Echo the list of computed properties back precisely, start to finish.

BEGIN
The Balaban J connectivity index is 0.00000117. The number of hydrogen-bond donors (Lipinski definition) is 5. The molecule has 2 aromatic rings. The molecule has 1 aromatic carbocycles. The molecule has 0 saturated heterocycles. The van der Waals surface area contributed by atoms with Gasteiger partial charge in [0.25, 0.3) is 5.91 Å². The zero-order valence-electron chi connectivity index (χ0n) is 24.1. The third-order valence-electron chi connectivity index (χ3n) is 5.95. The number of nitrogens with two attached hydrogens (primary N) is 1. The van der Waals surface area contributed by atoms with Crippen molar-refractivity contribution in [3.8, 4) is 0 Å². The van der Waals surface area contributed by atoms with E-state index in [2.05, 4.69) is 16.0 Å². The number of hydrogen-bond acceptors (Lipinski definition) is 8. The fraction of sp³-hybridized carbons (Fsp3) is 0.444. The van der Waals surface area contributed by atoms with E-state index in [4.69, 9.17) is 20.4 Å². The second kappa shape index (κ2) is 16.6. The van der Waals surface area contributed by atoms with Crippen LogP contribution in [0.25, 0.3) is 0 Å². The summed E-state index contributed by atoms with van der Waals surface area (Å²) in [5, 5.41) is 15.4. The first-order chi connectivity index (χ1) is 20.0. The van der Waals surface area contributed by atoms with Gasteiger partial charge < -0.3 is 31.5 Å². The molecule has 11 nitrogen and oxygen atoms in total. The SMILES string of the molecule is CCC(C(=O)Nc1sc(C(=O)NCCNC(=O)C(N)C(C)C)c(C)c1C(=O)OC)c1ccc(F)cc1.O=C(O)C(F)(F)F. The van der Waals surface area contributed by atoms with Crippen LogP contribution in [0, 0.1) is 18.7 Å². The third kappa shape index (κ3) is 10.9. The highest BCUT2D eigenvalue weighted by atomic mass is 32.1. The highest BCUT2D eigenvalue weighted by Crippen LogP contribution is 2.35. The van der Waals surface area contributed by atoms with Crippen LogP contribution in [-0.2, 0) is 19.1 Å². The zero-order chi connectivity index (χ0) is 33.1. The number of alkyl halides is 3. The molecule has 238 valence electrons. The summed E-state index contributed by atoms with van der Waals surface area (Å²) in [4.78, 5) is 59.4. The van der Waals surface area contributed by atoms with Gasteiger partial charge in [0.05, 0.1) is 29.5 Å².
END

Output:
The Balaban J connectivity index is 0.00000117. The number of hydrogen-bond donors (Lipinski definition) is 5. The molecule has 2 aromatic rings. The molecule has 1 aromatic carbocycles. The molecule has 0 saturated heterocycles. The van der Waals surface area contributed by atoms with Gasteiger partial charge in [0.25, 0.3) is 5.91 Å². The zero-order valence-electron chi connectivity index (χ0n) is 24.1. The third-order valence-electron chi connectivity index (χ3n) is 5.95. The number of nitrogens with two attached hydrogens (primary N) is 1. The van der Waals surface area contributed by atoms with Crippen molar-refractivity contribution in [3.8, 4) is 0 Å². The van der Waals surface area contributed by atoms with E-state index in [2.05, 4.69) is 16.0 Å². The number of hydrogen-bond acceptors (Lipinski definition) is 8. The fraction of sp³-hybridized carbons (Fsp3) is 0.444. The van der Waals surface area contributed by atoms with E-state index in [4.69, 9.17) is 20.4 Å². The second kappa shape index (κ2) is 16.6. The van der Waals surface area contributed by atoms with Crippen LogP contribution in [0.25, 0.3) is 0 Å². The summed E-state index contributed by atoms with van der Waals surface area (Å²) in [5, 5.41) is 15.4. The first-order chi connectivity index (χ1) is 20.0. The van der Waals surface area contributed by atoms with Gasteiger partial charge < -0.3 is 31.5 Å². The molecule has 11 nitrogen and oxygen atoms in total. The SMILES string of the molecule is CCC(C(=O)Nc1sc(C(=O)NCCNC(=O)C(N)C(C)C)c(C)c1C(=O)OC)c1ccc(F)cc1.O=C(O)C(F)(F)F. The van der Waals surface area contributed by atoms with Crippen LogP contribution in [0, 0.1) is 18.7 Å². The third kappa shape index (κ3) is 10.9. The highest BCUT2D eigenvalue weighted by atomic mass is 32.1. The highest BCUT2D eigenvalue weighted by Crippen LogP contribution is 2.35. The van der Waals surface area contributed by atoms with Crippen LogP contribution in [-0.2, 0) is 19.1 Å². The zero-order chi connectivity index (χ0) is 33.1. The number of alkyl halides is 3. The molecule has 238 valence electrons. The summed E-state index contributed by atoms with van der Waals surface area (Å²) in [4.78, 5) is 59.4. The van der Waals surface area contributed by atoms with Gasteiger partial charge in [0.05, 0.1) is 29.5 Å².